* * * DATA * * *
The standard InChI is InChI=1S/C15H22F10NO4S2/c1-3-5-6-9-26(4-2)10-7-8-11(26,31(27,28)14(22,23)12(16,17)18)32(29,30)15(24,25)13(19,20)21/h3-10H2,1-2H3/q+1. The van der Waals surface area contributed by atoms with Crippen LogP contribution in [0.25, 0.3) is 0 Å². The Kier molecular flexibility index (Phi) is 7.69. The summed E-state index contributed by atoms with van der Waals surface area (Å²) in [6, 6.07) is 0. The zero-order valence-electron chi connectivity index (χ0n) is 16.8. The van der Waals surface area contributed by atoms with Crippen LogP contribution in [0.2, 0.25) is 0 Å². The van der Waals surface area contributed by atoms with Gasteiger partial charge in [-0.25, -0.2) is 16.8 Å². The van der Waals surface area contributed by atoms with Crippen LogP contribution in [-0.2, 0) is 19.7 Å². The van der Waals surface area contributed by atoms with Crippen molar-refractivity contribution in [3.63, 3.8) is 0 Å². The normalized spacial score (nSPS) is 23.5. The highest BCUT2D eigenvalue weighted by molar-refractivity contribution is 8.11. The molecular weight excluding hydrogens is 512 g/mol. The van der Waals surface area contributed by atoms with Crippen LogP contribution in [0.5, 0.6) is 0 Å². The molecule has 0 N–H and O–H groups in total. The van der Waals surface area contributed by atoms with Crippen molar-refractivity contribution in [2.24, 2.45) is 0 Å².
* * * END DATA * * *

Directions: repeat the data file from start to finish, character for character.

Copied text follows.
The standard InChI is InChI=1S/C15H22F10NO4S2/c1-3-5-6-9-26(4-2)10-7-8-11(26,31(27,28)14(22,23)12(16,17)18)32(29,30)15(24,25)13(19,20)21/h3-10H2,1-2H3/q+1. The van der Waals surface area contributed by atoms with Crippen LogP contribution in [0.25, 0.3) is 0 Å². The Kier molecular flexibility index (Phi) is 7.69. The summed E-state index contributed by atoms with van der Waals surface area (Å²) in [6, 6.07) is 0. The zero-order valence-electron chi connectivity index (χ0n) is 16.8. The van der Waals surface area contributed by atoms with Crippen LogP contribution in [0.2, 0.25) is 0 Å². The van der Waals surface area contributed by atoms with Gasteiger partial charge in [-0.25, -0.2) is 16.8 Å². The van der Waals surface area contributed by atoms with Crippen LogP contribution in [-0.2, 0) is 19.7 Å². The van der Waals surface area contributed by atoms with Crippen molar-refractivity contribution in [3.63, 3.8) is 0 Å². The normalized spacial score (nSPS) is 23.5. The highest BCUT2D eigenvalue weighted by molar-refractivity contribution is 8.11. The molecular weight excluding hydrogens is 512 g/mol. The van der Waals surface area contributed by atoms with Crippen LogP contribution in [0.5, 0.6) is 0 Å². The molecule has 0 N–H and O–H groups in total. The van der Waals surface area contributed by atoms with Crippen molar-refractivity contribution in [2.24, 2.45) is 0 Å².